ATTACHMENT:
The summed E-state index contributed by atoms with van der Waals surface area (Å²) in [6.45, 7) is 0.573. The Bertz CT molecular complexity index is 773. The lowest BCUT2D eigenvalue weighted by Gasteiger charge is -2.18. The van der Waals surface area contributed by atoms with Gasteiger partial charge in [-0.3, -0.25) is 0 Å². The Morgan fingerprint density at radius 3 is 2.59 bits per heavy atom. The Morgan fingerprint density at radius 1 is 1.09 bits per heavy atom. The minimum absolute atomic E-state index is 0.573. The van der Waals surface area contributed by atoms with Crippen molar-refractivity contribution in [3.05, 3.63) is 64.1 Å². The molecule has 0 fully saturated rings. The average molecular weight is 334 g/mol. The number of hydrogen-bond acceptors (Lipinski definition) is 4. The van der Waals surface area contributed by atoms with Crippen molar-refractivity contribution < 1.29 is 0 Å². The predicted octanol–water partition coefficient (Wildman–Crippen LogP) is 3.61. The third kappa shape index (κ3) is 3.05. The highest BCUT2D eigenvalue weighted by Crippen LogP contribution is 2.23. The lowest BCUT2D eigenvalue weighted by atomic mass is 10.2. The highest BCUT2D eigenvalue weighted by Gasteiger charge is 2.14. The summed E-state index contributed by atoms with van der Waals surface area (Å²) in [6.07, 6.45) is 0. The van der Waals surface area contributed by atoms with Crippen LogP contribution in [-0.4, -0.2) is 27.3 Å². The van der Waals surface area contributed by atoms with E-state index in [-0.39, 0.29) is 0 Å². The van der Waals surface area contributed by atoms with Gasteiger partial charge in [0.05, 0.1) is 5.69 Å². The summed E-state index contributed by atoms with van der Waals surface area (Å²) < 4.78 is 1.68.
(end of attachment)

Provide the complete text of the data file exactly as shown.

The summed E-state index contributed by atoms with van der Waals surface area (Å²) in [6.45, 7) is 0.573. The Bertz CT molecular complexity index is 773. The lowest BCUT2D eigenvalue weighted by Gasteiger charge is -2.18. The van der Waals surface area contributed by atoms with Gasteiger partial charge in [-0.3, -0.25) is 0 Å². The Morgan fingerprint density at radius 3 is 2.59 bits per heavy atom. The Morgan fingerprint density at radius 1 is 1.09 bits per heavy atom. The minimum absolute atomic E-state index is 0.573. The van der Waals surface area contributed by atoms with Crippen molar-refractivity contribution in [3.05, 3.63) is 64.1 Å². The molecule has 0 fully saturated rings. The average molecular weight is 334 g/mol. The number of hydrogen-bond acceptors (Lipinski definition) is 4. The van der Waals surface area contributed by atoms with Crippen molar-refractivity contribution < 1.29 is 0 Å². The predicted octanol–water partition coefficient (Wildman–Crippen LogP) is 3.61. The third kappa shape index (κ3) is 3.05. The highest BCUT2D eigenvalue weighted by Crippen LogP contribution is 2.23. The lowest BCUT2D eigenvalue weighted by atomic mass is 10.2. The highest BCUT2D eigenvalue weighted by Gasteiger charge is 2.14. The summed E-state index contributed by atoms with van der Waals surface area (Å²) in [6.07, 6.45) is 0. The van der Waals surface area contributed by atoms with Crippen LogP contribution in [-0.4, -0.2) is 27.3 Å². The van der Waals surface area contributed by atoms with E-state index in [-0.39, 0.29) is 0 Å². The van der Waals surface area contributed by atoms with Gasteiger partial charge in [0.05, 0.1) is 5.69 Å². The summed E-state index contributed by atoms with van der Waals surface area (Å²) < 4.78 is 1.68.